Preview: Available Light’s ‘How We Got On’ Returns to the Columbus Stage
Idris Goodwin’s How We Got On might be my favorite production from all my years watching Available Light. Writing for my old personal blog, it was my #1 show of 2014. In my review, I called it, “One of the most perfect examples of how richly satisfying that kind of play [about making art and discovery, Available Light’s sweet spot] can be and executed [perfectly],” where “The hunger to be heard, to be seen, to be understood, is palpable and catchy enough that I still [had] two of the songs from the show in my head months later.”
I think How We Got On is a perfect pick for Available Light’s first remount/revival of work not originated by the company. I was lucky enough to speak with both Artistic Director Matt Slaybaugh and director Drew Eberly about this new production.
Drew Eberly called it one of his favorite Available Light works and said, “It’s really cool to bring it back, it felt like there’s possibly more of an audience this play might speak to.” Matt Slaybaugh said, “[Of the original Humana Festival production] I’ve rarely seen an audience so unified in appreciation of a play. I am a huge hip-hop head (and I grew up in the same era as Idris) and I love how he’s managed to bring it into his theater work. Most plays that attempt to integrate hip-hop end up being really limp, but Idris managed to make a piece that’s like Rap Music 101 for newbies but still has plenty of inside jokes for the devotees. That and the inspirational spirit of the characters brings everybody in the room together in a way that’s really unusual. We want to share that experience with more people.”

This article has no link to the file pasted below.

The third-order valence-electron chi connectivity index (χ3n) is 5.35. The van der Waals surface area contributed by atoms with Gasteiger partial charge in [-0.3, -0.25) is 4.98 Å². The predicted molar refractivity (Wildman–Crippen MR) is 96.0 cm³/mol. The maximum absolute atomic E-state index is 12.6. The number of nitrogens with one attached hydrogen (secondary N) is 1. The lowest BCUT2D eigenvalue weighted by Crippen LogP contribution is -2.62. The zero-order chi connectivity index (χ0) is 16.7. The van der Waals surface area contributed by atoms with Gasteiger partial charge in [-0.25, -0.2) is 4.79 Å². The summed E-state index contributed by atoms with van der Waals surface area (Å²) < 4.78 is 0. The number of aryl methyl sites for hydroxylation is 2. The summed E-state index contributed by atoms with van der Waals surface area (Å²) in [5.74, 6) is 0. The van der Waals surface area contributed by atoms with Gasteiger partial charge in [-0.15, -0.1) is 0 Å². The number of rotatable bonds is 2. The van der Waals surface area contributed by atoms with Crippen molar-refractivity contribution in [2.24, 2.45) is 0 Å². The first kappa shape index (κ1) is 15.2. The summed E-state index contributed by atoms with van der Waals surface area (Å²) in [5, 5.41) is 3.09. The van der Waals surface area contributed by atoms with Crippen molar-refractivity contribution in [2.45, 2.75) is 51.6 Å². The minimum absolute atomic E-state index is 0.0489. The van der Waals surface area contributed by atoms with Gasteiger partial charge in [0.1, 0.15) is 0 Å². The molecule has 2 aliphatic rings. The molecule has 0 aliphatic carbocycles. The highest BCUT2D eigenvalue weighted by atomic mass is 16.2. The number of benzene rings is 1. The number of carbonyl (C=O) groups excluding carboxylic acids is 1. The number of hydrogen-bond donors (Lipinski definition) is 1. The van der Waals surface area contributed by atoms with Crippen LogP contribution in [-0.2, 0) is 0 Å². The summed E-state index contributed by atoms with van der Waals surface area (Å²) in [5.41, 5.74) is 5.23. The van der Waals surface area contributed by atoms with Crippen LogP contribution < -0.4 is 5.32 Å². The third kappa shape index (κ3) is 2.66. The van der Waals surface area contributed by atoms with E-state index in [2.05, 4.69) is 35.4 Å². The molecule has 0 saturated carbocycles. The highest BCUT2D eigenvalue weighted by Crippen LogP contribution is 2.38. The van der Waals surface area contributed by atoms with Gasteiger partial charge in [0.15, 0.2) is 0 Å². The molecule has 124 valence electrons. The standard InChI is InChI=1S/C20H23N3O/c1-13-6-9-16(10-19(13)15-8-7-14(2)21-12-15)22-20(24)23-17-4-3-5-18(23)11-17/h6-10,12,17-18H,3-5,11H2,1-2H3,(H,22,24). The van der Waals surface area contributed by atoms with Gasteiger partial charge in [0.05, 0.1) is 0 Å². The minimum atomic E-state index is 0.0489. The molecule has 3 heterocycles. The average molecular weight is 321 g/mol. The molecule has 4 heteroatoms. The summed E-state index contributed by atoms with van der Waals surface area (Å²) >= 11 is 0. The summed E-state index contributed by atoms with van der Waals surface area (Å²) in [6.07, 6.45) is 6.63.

One of the exciting elements of this production of How We Got On is its trajectory around the city. Eberly said, “We thought this could find a home on college campuses and in spaces frequented by people who aren’t our typical downtown, Riffe Center-going audience. The Lincoln has a great history for African-American culture and it made sense for this play where every character is non-White dealing with hip-hop and adapting to the suburbs.” Slaybaugh said, “Available Light is on a mission to build a non-traditional theatre audience by meeting new people. We learned a lot from our Columbus Voices Workshop and it’s now an integral part of our work. So we’re getting out of the Riffe, where we usually perform, and taking our work to places that are new for us. In January and February, we’ll be visiting several schools and a library or two. The Columbus Libraries were great hosts for the Columbus Voices Workshop, and we’re planning to visit neighborhoods that are further away from downtown. Like our Pay What You Want program, our travels around Columbus are about creating new opportunities for people to experience Available Light.” Eberly also commented this is not the end of Available Light’s touring as he intends to take his original Dear Piqua around the city and out of town later this season.